Like many places in Utah, the ragged badlands and towering spires of Kodachrome Basin State Park are best viewed and photographed in the late afternoon. At Kodachrome, the perfect spot to watch the evening sun wane over the basin (especially in winter) is along the Angel’s Palace Trail, a 1.3- to 1.5-mile hike that boasts some of the area’s finest views. Whereas the nearby Grand Parade Trail forms a loop around the base of the orange Entrada sandstone cliffs, this hike travels atop them.
(Note: The official Kodachrome Basin State Park brochure advertises this hike as being 1.5 miles round-trip. While this is accurate if following every inch of the trail out and back, see below for a shortcut route that cuts off around 0.2 miles on the return journey.)
The Angel’s Palace hike begins and ends at the Nature/Angel’s Palace Trailhead, one mile north of the Kodachrome Basin Visitor Center. Park on the left-hand side of the road near the entrance to the shady Nature Trail, but cross the street to the east side to begin the Angel’s Palace Trail.
The wide, sandy path remains mostly level for the first 0.2 mile as it enters a small canyon lined with buttresses of orange sandstone (there is a short bridge over a perennial stream near the beginning). At the head of the shady ravine, the trail begins its 150-foot climb, first by gradually ascending the left-side wall, then switchbacking over to the right.
The trail flattens out as it nears the top of a ridge, following the north-facing slope for another 0.2 mile out to the end of a bend. The trail here can be hard to follow, as the zig-zag on the map indicates. This is due to the presence of at least two bypasses over the spine of the ridge that cut off part of the lengthier route circling around the head of the ridge.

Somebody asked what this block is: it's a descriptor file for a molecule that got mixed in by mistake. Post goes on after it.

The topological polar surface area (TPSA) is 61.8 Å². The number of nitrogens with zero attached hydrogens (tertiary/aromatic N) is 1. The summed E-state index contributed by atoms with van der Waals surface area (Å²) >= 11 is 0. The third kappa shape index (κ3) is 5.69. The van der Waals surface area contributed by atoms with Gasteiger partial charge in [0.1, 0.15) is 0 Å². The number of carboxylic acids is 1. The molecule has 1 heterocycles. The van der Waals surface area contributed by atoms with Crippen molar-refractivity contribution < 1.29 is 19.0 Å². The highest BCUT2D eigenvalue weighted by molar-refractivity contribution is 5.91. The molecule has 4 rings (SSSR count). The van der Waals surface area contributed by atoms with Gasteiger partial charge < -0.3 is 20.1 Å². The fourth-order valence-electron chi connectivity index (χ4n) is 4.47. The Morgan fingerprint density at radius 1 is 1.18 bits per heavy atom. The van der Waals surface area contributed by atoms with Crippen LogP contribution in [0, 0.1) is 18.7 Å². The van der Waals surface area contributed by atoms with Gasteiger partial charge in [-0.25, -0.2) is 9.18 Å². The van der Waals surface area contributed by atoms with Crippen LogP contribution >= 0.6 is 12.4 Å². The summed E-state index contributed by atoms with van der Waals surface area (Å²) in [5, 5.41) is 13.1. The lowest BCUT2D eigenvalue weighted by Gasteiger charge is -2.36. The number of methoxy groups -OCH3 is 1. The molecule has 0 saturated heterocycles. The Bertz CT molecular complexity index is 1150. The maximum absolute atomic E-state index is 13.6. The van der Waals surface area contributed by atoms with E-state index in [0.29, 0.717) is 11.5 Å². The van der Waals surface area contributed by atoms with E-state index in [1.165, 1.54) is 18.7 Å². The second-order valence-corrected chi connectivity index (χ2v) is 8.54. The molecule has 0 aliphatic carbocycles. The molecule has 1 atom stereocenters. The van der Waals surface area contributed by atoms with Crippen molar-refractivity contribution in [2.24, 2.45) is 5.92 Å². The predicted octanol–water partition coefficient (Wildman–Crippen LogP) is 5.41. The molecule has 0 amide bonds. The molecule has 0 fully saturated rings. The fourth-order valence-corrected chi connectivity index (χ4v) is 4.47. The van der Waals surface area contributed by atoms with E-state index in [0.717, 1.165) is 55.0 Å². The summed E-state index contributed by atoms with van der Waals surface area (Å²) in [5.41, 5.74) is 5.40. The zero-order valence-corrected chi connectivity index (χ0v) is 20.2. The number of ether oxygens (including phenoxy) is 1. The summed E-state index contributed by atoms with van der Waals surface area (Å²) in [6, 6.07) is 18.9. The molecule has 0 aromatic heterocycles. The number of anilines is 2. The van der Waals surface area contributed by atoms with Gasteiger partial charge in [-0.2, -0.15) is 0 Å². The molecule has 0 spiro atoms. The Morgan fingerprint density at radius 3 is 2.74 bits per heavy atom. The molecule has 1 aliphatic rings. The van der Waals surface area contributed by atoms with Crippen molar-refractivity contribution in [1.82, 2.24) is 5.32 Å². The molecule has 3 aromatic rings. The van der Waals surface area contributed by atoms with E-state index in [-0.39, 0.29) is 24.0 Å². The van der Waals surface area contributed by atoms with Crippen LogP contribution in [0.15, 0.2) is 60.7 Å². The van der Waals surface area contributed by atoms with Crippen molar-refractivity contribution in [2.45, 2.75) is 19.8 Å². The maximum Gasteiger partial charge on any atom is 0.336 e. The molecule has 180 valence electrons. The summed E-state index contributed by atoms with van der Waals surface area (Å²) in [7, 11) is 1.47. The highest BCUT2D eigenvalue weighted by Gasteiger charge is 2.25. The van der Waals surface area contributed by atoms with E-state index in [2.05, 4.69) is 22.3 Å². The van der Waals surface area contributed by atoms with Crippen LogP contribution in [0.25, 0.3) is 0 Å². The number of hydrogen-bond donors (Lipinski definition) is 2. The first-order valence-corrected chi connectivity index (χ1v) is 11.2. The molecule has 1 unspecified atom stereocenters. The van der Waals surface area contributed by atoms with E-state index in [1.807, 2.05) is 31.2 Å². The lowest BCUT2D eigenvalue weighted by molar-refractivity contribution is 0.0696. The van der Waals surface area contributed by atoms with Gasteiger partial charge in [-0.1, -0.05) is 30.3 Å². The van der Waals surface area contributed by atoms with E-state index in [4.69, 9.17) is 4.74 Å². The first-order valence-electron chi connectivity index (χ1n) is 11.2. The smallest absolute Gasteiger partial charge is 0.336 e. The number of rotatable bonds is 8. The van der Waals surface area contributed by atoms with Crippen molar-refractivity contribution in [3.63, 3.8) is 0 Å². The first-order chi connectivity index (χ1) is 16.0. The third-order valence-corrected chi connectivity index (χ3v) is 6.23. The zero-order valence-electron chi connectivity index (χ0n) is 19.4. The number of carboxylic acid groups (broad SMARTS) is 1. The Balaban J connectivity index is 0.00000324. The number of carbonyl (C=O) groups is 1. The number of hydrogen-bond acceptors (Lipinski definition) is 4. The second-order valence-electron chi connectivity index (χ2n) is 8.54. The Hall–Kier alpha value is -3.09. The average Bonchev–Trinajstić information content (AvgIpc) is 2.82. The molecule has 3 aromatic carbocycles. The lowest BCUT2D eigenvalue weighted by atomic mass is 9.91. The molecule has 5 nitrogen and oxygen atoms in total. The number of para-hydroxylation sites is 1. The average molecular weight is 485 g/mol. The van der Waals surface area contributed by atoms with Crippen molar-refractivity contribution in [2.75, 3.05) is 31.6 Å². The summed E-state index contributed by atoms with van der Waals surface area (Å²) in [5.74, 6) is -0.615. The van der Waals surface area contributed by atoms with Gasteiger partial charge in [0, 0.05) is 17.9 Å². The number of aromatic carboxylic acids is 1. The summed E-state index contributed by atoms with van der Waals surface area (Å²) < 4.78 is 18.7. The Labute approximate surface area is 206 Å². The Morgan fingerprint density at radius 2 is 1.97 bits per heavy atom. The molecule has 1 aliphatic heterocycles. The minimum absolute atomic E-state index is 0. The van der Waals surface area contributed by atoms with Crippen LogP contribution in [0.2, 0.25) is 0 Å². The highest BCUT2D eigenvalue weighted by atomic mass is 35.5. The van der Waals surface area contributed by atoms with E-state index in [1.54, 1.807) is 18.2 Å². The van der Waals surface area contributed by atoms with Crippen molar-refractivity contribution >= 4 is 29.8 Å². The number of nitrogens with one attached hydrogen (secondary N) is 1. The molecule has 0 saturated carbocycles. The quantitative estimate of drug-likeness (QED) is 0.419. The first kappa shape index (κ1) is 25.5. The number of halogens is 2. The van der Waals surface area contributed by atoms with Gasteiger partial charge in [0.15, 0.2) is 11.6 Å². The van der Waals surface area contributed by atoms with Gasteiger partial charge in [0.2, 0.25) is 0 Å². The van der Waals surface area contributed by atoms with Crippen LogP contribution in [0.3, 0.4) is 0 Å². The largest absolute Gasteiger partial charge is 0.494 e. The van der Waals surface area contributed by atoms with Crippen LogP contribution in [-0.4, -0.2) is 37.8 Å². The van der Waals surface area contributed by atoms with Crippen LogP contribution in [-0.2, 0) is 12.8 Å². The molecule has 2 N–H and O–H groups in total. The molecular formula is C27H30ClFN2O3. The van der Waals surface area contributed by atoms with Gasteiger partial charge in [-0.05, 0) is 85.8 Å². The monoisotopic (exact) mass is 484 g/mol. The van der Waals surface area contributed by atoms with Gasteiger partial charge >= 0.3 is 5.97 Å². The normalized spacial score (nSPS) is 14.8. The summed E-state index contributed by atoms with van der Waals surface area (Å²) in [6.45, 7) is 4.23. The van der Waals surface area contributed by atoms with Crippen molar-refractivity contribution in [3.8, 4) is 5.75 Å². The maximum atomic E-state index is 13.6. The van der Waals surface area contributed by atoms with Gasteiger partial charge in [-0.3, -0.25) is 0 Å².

If following the main trail as marked, it is roughly 0.6 mile from the trailhead to the first of several south- and west-facing overlooks. A short spur trail diverges from the main route and climbs to the end of a pencil-thin promontory that is perhaps best avoided by the acrophobic.
Though the approach is a bit harrowing, this vantage point offers splendid views of the basin below, including white Entrada badlands off to the north and a cluster of small buttes and spires to the south. On clear days, a portion of the Pink Cliffs of Bryce Canyon National Park is visible on the horizon. Sprinkled across the basin are prominent “sedimentary pipes,” vertical spires characterized by their off-white color and mysterious origins. There is one such pinnacle at the base of the cliffs on the south side of the overlook (the Grand Parade Trail below passes right beside it).
After soaking in the vistas, return to the main trail and continue east across sand and gently-sloping slickrock to the loop section of the hike, a 0.2-mile circuit that features at least three marked viewpoints. Follow the signs around the loop.
The first overlook on the loop is similar to the prior one, though you are now a bit closer to the throng of buttes and spires off to the south. The other two viewpoints—each tiny spurs off the main loop—offer vantages of an interesting box canyon featuring at least two sedimentary pipes. The Gray Cliffs, rising around 800 feet from the basin floor, dominate views to the east. The final leg of the loop climbs rather steeply up a small ravine to reconnect with the original out-and-back trail.
After completing the loop, retrace your steps back west to a point where it is possible to climb up and over the short ridge (there are at least two such shortcuts). This will save you the somewhat tedious journey back around the bend at the head of the ridge. All of a sudden, you are back on the north-facing slope and dropping down into the original entrance canyon. From the shortcut back to the trailhead is around 0.3 mile—maybe a 5-8 minute walk.